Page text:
President Obama congratulates shuttle crew, vows 'exciting new era' of exploration

CBS News

President Barack Obama made a long distance call from the Oval Office to International Space Station Friday, congratulating the Atlantis astronauts and their station colleagues on the 135th and final space shuttle mission, vowing an "exciting new era" of post-shuttle exploration.

"Hello," the president called.

"Hello, this is International Space Station," shuttle commander Christopher Ferguson replied.

"Well, this is President Obama. Who am I talking to?"

"Hello Mr. President, you're talking to the increment 28 crew and the crew of the space shuttle Atlantis."

"Well, that's funny, see, because I was just dialing out for pizza, and I didn't expect to end up in space," Obama joked.

"Well, yes sir," Ferguson laughed, "it's really an honor and a privilege that you took some time out of your busy day to meet with us."

Shuttle commander Christopher Ferguson, holding a microphone, chats with President Barack Obama during a White House phone call Friday. (Credit: NASA TV)
"Well, listen, it is wonderful to talk to you and I appreciate you guys taking out the time from your mission," the president said. "I always want to just let everybody know how personally proud I am of you and the amazing feats you guys are accomplishing in space. I was here in the Oval Office watching you guys take off last Friday, we're all watching as the 10 of you work together as a team to conduct spacewalks and manage experiments and all the things that are necessary to keep the space station humming.

"Your example, I think, means so much, not just to your fellow Americans, but also to your fellow citizens on Earth. The space program has always embodied our sense of adventure and exploration and courage as you guys work in a really harsh environment.

And I know there have been thousands who have poured their hearts and souls into America's space shuttle program over the last three decades that are following this journey with special interest. And to them and all the men and women of NASA, I want to say thank you. You've helped our country lead the space age and you continue to inspire us."

After chatting with Ferguson about commanding the final shuttle mission, Obama asked about a robotic refueling demonstration kit delivered to the station by the Atlantis astronauts and an American flag that flew aboard the shuttle Columbia during the program's first mission in 1981.

"Yes, Mr. President, we brought a flag that was flown on STS-1 and as part of a special presentation, or ceremony, before we undock, we'll present that to the space station crew and it hopefully will maintain a position of honor until the next vehicle launched fro U.S. soil brings U.S. astronauts up to dock with the space station," Ferguson said.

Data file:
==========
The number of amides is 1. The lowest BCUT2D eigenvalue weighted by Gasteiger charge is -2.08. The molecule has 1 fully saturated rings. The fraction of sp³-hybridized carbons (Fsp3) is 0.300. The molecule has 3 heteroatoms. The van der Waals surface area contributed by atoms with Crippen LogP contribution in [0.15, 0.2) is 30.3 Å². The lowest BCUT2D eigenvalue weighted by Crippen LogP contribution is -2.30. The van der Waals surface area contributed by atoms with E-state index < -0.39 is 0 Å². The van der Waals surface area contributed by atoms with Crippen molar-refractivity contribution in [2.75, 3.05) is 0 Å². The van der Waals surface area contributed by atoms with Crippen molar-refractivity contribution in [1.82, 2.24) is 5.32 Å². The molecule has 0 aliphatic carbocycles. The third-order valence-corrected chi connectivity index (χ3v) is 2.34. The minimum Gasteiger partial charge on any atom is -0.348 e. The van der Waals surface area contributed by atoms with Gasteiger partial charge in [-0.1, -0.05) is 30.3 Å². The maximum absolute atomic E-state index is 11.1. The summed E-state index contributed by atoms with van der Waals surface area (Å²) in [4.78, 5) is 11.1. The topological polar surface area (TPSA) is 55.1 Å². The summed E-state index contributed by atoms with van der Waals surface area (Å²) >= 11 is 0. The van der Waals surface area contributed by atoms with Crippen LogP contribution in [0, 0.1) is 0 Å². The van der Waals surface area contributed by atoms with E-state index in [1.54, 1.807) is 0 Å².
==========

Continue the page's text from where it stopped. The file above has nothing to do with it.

The Obama administration has ordered a dramatic change of course for NASA, calling for development of private-sector spacecraft to ferry astronauts to and from the space station and new NASA-operated vehicles for eventual deep space missions. Critics claim the lack of a firm timetable and defined targets will cripple the new program, but Obama told the astronauts NASA will be up to the challenge.

"While this mission marks the final flight of the space shuttle program, it also ushers in an exciting new era to push the frontiers of space exploration and human space flight," Obama told the astronauts. "Crew members like you will continue to operate the ISS in coming years and seek to use it to advance scientific research and technology development. I've tasked NASA with an ambitious new mission to develop the systems and kinds of space technologies that are going to be necessary to conduct exploration beyond Earth and ultimately sending humans to Mars, which is obviously no small feat -- but I know we're going to be up to the task.

"So, I just want to say how proud I am of all of you. Congratulations to NASA, to all our international partners and all the personnel past and present who've spent countless hours and untold effort making the space shuttle and International Space Station a unique part of our history. So accept my gratitude on this tremendous accomplishment and Godspeed as you guys return home next week."